>> there are a lot of things that have moved me when i see these young women struggling, i see the resilience. i see how strong they are. it moves me. we must not let them be alone. we have to encourage them and we have to let them know they are made for more. they have a lot of values. the world is caring for them and everybody at this time is going to let them feel their situation and their future can be better. >> we know that sex trafficking is a global phenomenon. >> yes, it is. >> even reaches into the united states. how pervasive is it in africa? >> it is a lot.
it is everywhere. the only thing -- the silence about it, people are not speaking about it so it is like it is not much. it is there. it is just like any problem towards women who are not speaking about it. it is there. >> to remove the shame there is. >> exactly. when the girls or women are brought to developed countries -- what are people doing about it? i was speaking about it. let us hope and pray that they are not people there who finance that because it is truly evil. >> here sitting with me you seem to say the most important thing we can have is enormous focus from the media and governments with a will and commitment to return the children because you have said we talk about lost boys, it is time to talk about -- >> lost girls. yes.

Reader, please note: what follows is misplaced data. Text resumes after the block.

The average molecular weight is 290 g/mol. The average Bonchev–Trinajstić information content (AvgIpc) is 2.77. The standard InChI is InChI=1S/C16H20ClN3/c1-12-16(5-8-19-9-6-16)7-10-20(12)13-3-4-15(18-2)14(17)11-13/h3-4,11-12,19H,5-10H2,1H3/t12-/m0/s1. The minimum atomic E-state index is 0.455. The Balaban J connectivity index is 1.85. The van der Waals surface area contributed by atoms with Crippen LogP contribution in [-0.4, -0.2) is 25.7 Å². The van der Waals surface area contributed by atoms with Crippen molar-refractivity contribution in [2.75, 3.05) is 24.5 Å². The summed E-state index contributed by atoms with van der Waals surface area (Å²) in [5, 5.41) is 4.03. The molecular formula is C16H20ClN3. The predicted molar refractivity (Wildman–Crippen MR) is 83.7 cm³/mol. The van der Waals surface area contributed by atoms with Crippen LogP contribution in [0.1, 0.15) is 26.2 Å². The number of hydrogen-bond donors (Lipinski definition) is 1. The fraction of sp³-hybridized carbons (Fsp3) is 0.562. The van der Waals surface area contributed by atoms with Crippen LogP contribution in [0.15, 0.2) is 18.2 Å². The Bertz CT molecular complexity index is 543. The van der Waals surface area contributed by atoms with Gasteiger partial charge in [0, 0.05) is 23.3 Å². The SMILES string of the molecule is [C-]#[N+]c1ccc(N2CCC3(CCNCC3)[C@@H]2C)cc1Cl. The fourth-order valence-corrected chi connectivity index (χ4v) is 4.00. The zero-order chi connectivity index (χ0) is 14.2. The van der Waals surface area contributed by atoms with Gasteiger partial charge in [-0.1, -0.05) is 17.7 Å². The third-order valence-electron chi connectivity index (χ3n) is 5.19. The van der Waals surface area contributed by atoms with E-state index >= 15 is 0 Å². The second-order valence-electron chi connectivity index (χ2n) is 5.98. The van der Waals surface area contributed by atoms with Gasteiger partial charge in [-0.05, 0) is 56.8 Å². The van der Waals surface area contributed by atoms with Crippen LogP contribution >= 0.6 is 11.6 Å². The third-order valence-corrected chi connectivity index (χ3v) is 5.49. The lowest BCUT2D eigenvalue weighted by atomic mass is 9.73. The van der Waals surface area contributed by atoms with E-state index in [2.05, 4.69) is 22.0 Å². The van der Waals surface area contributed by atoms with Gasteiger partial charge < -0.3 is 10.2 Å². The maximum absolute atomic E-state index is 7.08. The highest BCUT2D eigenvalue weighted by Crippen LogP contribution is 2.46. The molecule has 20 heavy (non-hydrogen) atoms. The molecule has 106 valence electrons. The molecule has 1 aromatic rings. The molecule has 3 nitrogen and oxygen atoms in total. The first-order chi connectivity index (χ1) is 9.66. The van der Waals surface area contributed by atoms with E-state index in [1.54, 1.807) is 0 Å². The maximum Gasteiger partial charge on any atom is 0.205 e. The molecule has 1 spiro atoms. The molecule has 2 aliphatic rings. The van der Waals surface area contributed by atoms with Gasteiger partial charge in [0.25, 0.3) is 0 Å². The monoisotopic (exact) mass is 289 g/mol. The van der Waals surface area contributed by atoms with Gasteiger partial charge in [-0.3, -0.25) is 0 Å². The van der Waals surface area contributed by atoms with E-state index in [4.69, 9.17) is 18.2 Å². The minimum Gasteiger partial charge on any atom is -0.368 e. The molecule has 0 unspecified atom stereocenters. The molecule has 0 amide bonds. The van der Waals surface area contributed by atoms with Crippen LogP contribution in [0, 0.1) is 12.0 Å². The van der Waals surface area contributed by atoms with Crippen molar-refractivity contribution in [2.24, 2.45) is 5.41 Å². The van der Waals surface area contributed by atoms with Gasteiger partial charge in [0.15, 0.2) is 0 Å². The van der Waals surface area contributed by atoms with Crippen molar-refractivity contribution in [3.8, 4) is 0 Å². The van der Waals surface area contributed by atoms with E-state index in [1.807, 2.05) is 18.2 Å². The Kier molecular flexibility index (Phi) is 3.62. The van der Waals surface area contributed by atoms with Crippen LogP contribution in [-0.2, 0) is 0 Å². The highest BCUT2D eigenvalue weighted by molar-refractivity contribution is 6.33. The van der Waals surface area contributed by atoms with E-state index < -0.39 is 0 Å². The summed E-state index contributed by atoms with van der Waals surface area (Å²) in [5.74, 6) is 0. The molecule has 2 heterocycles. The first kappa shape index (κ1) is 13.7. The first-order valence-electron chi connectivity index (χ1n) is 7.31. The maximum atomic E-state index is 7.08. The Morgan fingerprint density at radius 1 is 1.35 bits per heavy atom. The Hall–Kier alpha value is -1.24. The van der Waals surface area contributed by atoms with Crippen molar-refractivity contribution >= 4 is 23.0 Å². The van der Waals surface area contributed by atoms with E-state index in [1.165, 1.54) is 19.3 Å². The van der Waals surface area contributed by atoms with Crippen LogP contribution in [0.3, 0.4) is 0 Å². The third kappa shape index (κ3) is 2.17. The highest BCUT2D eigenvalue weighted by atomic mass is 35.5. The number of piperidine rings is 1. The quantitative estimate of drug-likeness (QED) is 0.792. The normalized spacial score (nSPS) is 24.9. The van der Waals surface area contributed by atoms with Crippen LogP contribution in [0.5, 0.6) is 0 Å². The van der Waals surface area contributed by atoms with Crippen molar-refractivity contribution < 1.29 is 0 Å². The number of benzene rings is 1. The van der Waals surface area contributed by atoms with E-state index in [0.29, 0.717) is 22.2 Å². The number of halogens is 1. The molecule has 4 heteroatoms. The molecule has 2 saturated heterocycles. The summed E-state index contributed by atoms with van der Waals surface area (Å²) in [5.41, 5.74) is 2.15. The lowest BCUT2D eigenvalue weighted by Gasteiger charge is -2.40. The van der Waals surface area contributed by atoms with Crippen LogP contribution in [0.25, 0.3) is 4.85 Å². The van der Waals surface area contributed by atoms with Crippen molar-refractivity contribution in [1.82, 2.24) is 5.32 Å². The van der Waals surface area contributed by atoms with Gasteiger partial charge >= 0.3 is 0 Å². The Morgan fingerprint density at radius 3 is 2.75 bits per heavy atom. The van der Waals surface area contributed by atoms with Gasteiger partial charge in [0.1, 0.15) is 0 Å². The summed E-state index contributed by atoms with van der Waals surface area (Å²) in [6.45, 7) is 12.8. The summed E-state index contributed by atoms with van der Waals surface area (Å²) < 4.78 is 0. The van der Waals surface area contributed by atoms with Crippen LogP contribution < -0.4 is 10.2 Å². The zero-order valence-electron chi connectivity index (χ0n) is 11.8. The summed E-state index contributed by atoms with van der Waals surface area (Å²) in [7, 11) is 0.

everybody knows about lost boys. i am asking, i am questioning everybody. where are the lost girls? nobody speaks about it among us. i was so surprised when one woman told me what i said touched my life. she was one of the lost girls. >> where was this? at the gala you attended? >> i took a picture with her. she said she was one of the sex slaves. i spoke in tennessee about human trafficking and at the end a woman came up and said, sister, what you are talking about is touching my life directly. i have been kidnapped. it touches people. we don't know about them.